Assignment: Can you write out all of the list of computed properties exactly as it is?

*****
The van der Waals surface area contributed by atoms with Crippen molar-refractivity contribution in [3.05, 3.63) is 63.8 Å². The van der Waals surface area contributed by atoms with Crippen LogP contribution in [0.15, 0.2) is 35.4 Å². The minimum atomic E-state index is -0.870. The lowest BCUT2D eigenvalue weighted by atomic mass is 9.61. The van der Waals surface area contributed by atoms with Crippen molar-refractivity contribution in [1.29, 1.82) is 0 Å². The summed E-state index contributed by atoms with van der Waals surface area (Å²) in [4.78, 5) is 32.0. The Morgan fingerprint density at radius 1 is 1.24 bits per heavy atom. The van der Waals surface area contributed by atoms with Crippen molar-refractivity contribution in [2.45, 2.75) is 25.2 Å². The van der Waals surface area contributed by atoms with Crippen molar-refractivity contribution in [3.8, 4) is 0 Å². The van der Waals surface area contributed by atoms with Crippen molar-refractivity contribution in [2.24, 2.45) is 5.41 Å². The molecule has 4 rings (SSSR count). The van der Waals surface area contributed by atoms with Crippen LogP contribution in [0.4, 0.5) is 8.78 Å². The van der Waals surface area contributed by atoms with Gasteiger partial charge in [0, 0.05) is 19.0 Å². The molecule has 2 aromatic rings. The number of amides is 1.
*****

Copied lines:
The van der Waals surface area contributed by atoms with Crippen molar-refractivity contribution in [3.05, 3.63) is 63.8 Å². The van der Waals surface area contributed by atoms with Crippen LogP contribution in [0.15, 0.2) is 35.4 Å². The minimum atomic E-state index is -0.870. The lowest BCUT2D eigenvalue weighted by atomic mass is 9.61. The van der Waals surface area contributed by atoms with Crippen molar-refractivity contribution in [1.29, 1.82) is 0 Å². The summed E-state index contributed by atoms with van der Waals surface area (Å²) in [4.78, 5) is 32.0. The Morgan fingerprint density at radius 1 is 1.24 bits per heavy atom. The van der Waals surface area contributed by atoms with Crippen molar-refractivity contribution in [2.45, 2.75) is 25.2 Å². The van der Waals surface area contributed by atoms with Crippen molar-refractivity contribution in [3.8, 4) is 0 Å². The van der Waals surface area contributed by atoms with Crippen molar-refractivity contribution in [2.24, 2.45) is 5.41 Å². The molecule has 4 rings (SSSR count). The van der Waals surface area contributed by atoms with Crippen LogP contribution in [0.4, 0.5) is 8.78 Å². The van der Waals surface area contributed by atoms with Gasteiger partial charge in [0, 0.05) is 19.0 Å². The molecule has 2 aromatic rings. The number of amides is 1.